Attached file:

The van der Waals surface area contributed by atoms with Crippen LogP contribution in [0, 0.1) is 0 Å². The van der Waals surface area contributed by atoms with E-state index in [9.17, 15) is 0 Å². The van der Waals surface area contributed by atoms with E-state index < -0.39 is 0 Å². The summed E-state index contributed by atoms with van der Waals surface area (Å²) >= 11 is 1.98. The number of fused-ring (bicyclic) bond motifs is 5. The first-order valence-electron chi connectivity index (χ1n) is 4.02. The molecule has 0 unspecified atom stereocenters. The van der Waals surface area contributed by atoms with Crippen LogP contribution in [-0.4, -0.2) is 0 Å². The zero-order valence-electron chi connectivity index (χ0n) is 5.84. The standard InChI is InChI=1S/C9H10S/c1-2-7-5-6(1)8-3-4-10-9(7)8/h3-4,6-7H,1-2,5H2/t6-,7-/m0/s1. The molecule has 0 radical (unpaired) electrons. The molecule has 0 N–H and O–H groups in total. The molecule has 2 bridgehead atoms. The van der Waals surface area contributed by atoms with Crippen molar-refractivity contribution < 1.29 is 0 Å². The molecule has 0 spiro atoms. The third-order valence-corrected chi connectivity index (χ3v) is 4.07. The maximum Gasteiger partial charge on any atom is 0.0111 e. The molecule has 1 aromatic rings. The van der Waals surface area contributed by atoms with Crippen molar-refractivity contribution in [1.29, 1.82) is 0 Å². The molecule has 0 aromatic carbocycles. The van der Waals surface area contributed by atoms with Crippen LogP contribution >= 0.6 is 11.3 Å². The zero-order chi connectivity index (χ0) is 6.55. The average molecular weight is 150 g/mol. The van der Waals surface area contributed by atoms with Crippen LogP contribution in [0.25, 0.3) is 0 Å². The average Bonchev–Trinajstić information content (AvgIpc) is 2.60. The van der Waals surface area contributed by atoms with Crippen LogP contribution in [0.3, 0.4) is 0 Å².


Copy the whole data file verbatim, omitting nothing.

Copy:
The van der Waals surface area contributed by atoms with Crippen LogP contribution in [0, 0.1) is 0 Å². The van der Waals surface area contributed by atoms with E-state index in [9.17, 15) is 0 Å². The van der Waals surface area contributed by atoms with E-state index < -0.39 is 0 Å². The summed E-state index contributed by atoms with van der Waals surface area (Å²) >= 11 is 1.98. The number of fused-ring (bicyclic) bond motifs is 5. The first-order valence-electron chi connectivity index (χ1n) is 4.02. The molecule has 0 unspecified atom stereocenters. The van der Waals surface area contributed by atoms with Crippen LogP contribution in [-0.4, -0.2) is 0 Å². The zero-order valence-electron chi connectivity index (χ0n) is 5.84. The standard InChI is InChI=1S/C9H10S/c1-2-7-5-6(1)8-3-4-10-9(7)8/h3-4,6-7H,1-2,5H2/t6-,7-/m0/s1. The molecule has 0 radical (unpaired) electrons. The molecule has 0 N–H and O–H groups in total. The molecule has 2 bridgehead atoms. The van der Waals surface area contributed by atoms with Crippen molar-refractivity contribution < 1.29 is 0 Å². The molecule has 0 spiro atoms. The third-order valence-corrected chi connectivity index (χ3v) is 4.07. The maximum Gasteiger partial charge on any atom is 0.0111 e. The molecule has 1 aromatic rings. The van der Waals surface area contributed by atoms with Crippen molar-refractivity contribution in [1.29, 1.82) is 0 Å². The molecule has 0 aromatic carbocycles. The van der Waals surface area contributed by atoms with Crippen LogP contribution >= 0.6 is 11.3 Å². The zero-order chi connectivity index (χ0) is 6.55. The average molecular weight is 150 g/mol. The van der Waals surface area contributed by atoms with Crippen LogP contribution in [0.25, 0.3) is 0 Å². The average Bonchev–Trinajstić information content (AvgIpc) is 2.60. The van der Waals surface area contributed by atoms with Crippen LogP contribution in [0.3, 0.4) is 0 Å².